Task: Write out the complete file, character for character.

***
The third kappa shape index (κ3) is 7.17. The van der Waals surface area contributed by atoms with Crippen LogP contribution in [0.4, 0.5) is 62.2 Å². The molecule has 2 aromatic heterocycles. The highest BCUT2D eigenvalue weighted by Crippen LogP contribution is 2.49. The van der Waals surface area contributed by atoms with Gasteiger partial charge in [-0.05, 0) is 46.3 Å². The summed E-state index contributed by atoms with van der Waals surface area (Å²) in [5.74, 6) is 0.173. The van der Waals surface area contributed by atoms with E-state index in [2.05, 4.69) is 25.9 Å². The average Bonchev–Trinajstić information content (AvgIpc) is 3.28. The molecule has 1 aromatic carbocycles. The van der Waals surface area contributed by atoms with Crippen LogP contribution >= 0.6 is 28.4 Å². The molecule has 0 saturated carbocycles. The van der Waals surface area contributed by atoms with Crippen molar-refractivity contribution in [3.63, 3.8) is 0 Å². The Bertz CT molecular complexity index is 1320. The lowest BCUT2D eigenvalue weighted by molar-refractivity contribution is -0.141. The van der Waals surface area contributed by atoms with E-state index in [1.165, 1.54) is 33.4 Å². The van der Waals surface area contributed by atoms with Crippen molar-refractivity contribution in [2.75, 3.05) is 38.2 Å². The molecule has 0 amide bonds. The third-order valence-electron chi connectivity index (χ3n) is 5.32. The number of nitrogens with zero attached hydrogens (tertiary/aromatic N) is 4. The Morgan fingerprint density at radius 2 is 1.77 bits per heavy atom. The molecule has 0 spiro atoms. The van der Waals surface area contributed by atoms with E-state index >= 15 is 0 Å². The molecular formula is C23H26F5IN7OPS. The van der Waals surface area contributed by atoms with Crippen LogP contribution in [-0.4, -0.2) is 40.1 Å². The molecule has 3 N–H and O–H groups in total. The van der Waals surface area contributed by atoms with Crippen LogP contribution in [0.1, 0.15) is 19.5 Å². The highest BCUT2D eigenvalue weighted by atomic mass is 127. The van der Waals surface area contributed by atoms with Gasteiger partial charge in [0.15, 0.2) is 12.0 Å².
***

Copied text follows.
The third kappa shape index (κ3) is 7.17. The van der Waals surface area contributed by atoms with Crippen LogP contribution in [0.4, 0.5) is 62.2 Å². The molecule has 2 aromatic heterocycles. The highest BCUT2D eigenvalue weighted by Crippen LogP contribution is 2.49. The van der Waals surface area contributed by atoms with Gasteiger partial charge in [-0.05, 0) is 46.3 Å². The summed E-state index contributed by atoms with van der Waals surface area (Å²) in [5.74, 6) is 0.173. The van der Waals surface area contributed by atoms with E-state index in [2.05, 4.69) is 25.9 Å². The average Bonchev–Trinajstić information content (AvgIpc) is 3.28. The molecule has 1 aromatic carbocycles. The van der Waals surface area contributed by atoms with Crippen LogP contribution >= 0.6 is 28.4 Å². The molecule has 0 saturated carbocycles. The van der Waals surface area contributed by atoms with Crippen molar-refractivity contribution in [3.63, 3.8) is 0 Å². The Bertz CT molecular complexity index is 1320. The lowest BCUT2D eigenvalue weighted by molar-refractivity contribution is -0.141. The van der Waals surface area contributed by atoms with E-state index in [1.165, 1.54) is 33.4 Å². The van der Waals surface area contributed by atoms with Crippen molar-refractivity contribution in [2.75, 3.05) is 38.2 Å². The molecule has 0 amide bonds. The third-order valence-electron chi connectivity index (χ3n) is 5.32. The number of nitrogens with zero attached hydrogens (tertiary/aromatic N) is 4. The Morgan fingerprint density at radius 2 is 1.77 bits per heavy atom. The molecule has 0 spiro atoms. The van der Waals surface area contributed by atoms with E-state index >= 15 is 0 Å². The molecular formula is C23H26F5IN7OPS. The van der Waals surface area contributed by atoms with Crippen LogP contribution in [-0.4, -0.2) is 40.1 Å². The molecule has 3 N–H and O–H groups in total. The van der Waals surface area contributed by atoms with Crippen LogP contribution in [0.1, 0.15) is 19.5 Å². The highest BCUT2D eigenvalue weighted by atomic mass is 127. The van der Waals surface area contributed by atoms with Gasteiger partial charge in [0.15, 0.2) is 12.0 Å².